Update on Starship's first landing on the Moon

Update on Starship's first landing on the Moon

With the help of the Artemis-1 programme, NASA will conduct an initial general rehearsal of SLS and Orion, two key vehicles for the entire Artemis programme, and thus for return to the Moon. However, the capsule will deliver astronauts only to the moon orbit, and the moon landing will be entrusted to the Starship of SpaceX. Under the Human Landing System programme, the United States Agency is funding a company, Mask, amounting to $2941394557, to develop a modified version of Starship, which will serve as a landing vehicle.

To make this possible, several tests are needed, first of all, to put Starship into orbit, one of which will be a trial landing on the Moon without astronauts, which is now scheduled for the end of 2024. At the annual meeting of the NASA Luna Analysis Group, held on 23 August, some details about the future of Starship were made available. Other statements and updates were obtained from various domestic rumors of the United States Space Agency that emerged during the various preparatory conferences for Artemis-1.

Meanwhile, in Texas, SpaceX is working hard to prepare its prototypes for the first flight to take place by the end of the year. It was not until August 22 that the workers returned Super Heavy to the launch site to prepare for the first launch of all 33 Raptor 2 engines with which it is equipped. This is a crucial test for launching Starship into space.

Landing without takeoff

Lisa Watson-Morgan, HLS manager, reported some news about the SpaceX launch vehicle and plans for the future. One of the main objectives that NASA wants to test with Starship is the ability to land safely on the Moon. However, no re-launch is required in the first demonstration flight, as taking off from the Moon is not a basic requirement.

Watson-Morgan, of course, pointed out that it would be important to test Starship's ability to return astronauts to Orion, but they will do so in the future. For this first test mission, they will use only the "skeleton" Starship, which is equipped only with the components necessary to complete part of the descent to the Moon.

SpaceX has for some time been working with the U.S. Agency to develop boarding systems for other celestial bodies, such as the Moon or Mars. Given the size of Starship, which exceeds 50 metres in height, it will require suitable landing poles so that it does not sink into the ground or overturn.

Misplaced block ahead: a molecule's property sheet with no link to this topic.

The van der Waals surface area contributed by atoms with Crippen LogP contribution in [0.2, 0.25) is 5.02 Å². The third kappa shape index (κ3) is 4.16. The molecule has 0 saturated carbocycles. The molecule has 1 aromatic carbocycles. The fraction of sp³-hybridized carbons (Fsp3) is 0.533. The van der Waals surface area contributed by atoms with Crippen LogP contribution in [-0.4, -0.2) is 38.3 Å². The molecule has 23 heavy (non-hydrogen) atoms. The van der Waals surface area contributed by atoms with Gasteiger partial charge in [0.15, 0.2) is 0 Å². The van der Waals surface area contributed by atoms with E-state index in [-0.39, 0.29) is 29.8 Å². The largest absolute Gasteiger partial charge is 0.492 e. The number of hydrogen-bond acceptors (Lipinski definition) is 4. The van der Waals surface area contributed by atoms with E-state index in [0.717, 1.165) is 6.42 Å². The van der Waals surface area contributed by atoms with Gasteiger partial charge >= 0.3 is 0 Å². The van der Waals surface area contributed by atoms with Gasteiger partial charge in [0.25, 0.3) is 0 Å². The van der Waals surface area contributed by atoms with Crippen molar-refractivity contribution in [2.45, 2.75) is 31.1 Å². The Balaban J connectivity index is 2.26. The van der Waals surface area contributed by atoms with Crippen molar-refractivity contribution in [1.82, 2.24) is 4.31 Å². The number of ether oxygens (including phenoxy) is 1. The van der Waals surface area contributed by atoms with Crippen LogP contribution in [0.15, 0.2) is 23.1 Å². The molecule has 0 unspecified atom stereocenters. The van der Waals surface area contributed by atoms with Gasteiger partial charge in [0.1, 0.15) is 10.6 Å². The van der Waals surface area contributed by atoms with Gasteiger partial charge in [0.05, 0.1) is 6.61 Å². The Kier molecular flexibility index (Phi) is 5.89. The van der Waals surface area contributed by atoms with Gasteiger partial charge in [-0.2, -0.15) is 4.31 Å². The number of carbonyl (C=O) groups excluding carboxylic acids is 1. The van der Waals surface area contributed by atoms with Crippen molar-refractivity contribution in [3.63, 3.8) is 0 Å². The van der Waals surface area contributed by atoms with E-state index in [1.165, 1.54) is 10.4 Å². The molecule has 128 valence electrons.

SpaceX and NASA have yet to determine the exact location to be selected for the first test landing on the Moon. Landing on the Moon is still planned for the southern pole, but it is likely that the 13 regions considered for Artemis-3 will be abandoned. Thus, if Starship has problems, they will be able to avoid compromising one of these important objects.

Another factor that needs to be taken into account is the location of the engines. In fact, the raptors can be so powerful that deep pits are torn out during the landing, making it even more difficult to land. One of the hypotheses considered by SpaceX is to place the engines halfway up the Starship to avoid being too close to the ground.

So far, little detail on future missions

Before reaching the moon orbit, the moonship, as is commonly called the Moon Starship, will have to refuel in Earth orbit. SpaceX plans to launch the tank first, upload it with several Starships, and then use it to refuel the moonship.

During the conference, Watson-Morgan also showed again the images of a lift that astronauts would use to descend to the moon surface in March of this year, and the pressure zone in which astronauts would live would be about 30 metres high, so it was necessary to have a vehicle capable of bringing them down to the surface.

SpaceX had to equip the lift with several duplicate systems so that it could function even if it failed. They also performed tests simulating its use by astronauts when they were wearing suites simulating the size of what they would use in the future.